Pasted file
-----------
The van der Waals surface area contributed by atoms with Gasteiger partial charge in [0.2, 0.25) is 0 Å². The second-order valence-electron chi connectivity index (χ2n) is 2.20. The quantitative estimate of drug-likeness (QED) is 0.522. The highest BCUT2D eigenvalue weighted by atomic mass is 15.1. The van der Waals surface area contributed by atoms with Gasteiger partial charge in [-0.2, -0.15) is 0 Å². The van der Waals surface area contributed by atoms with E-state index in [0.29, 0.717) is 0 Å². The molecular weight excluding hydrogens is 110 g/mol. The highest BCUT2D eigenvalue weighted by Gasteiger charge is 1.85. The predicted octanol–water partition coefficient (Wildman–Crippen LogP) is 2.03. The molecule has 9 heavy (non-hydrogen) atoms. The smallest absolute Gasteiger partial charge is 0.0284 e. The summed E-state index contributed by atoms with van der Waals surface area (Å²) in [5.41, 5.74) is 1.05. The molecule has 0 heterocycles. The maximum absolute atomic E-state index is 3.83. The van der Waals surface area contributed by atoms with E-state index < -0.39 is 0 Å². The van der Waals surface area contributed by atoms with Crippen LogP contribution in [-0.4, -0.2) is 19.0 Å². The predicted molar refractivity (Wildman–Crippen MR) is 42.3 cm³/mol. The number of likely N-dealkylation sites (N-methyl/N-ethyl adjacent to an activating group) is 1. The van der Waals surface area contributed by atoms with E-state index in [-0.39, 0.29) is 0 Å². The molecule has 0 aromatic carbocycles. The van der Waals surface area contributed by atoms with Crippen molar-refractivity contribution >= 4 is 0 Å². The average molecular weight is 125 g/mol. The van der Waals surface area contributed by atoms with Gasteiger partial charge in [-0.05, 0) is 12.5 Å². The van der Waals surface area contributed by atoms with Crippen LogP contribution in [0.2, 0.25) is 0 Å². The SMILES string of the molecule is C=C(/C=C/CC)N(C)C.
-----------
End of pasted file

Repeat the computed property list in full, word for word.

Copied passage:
The van der Waals surface area contributed by atoms with Gasteiger partial charge in [0.2, 0.25) is 0 Å². The second-order valence-electron chi connectivity index (χ2n) is 2.20. The quantitative estimate of drug-likeness (QED) is 0.522. The highest BCUT2D eigenvalue weighted by atomic mass is 15.1. The van der Waals surface area contributed by atoms with Gasteiger partial charge in [-0.2, -0.15) is 0 Å². The van der Waals surface area contributed by atoms with E-state index in [0.29, 0.717) is 0 Å². The molecular weight excluding hydrogens is 110 g/mol. The highest BCUT2D eigenvalue weighted by Gasteiger charge is 1.85. The predicted octanol–water partition coefficient (Wildman–Crippen LogP) is 2.03. The molecule has 9 heavy (non-hydrogen) atoms. The smallest absolute Gasteiger partial charge is 0.0284 e. The summed E-state index contributed by atoms with van der Waals surface area (Å²) in [5.41, 5.74) is 1.05. The molecule has 0 heterocycles. The maximum absolute atomic E-state index is 3.83. The van der Waals surface area contributed by atoms with E-state index < -0.39 is 0 Å². The van der Waals surface area contributed by atoms with Crippen LogP contribution in [-0.4, -0.2) is 19.0 Å². The predicted molar refractivity (Wildman–Crippen MR) is 42.3 cm³/mol. The number of likely N-dealkylation sites (N-methyl/N-ethyl adjacent to an activating group) is 1. The van der Waals surface area contributed by atoms with E-state index in [-0.39, 0.29) is 0 Å². The molecule has 0 aromatic carbocycles. The van der Waals surface area contributed by atoms with Crippen molar-refractivity contribution >= 4 is 0 Å². The average molecular weight is 125 g/mol. The van der Waals surface area contributed by atoms with Gasteiger partial charge in [-0.05, 0) is 12.5 Å². The van der Waals surface area contributed by atoms with Crippen LogP contribution in [0.2, 0.25) is 0 Å². The SMILES string of the molecule is C=C(/C=C/CC)N(C)C.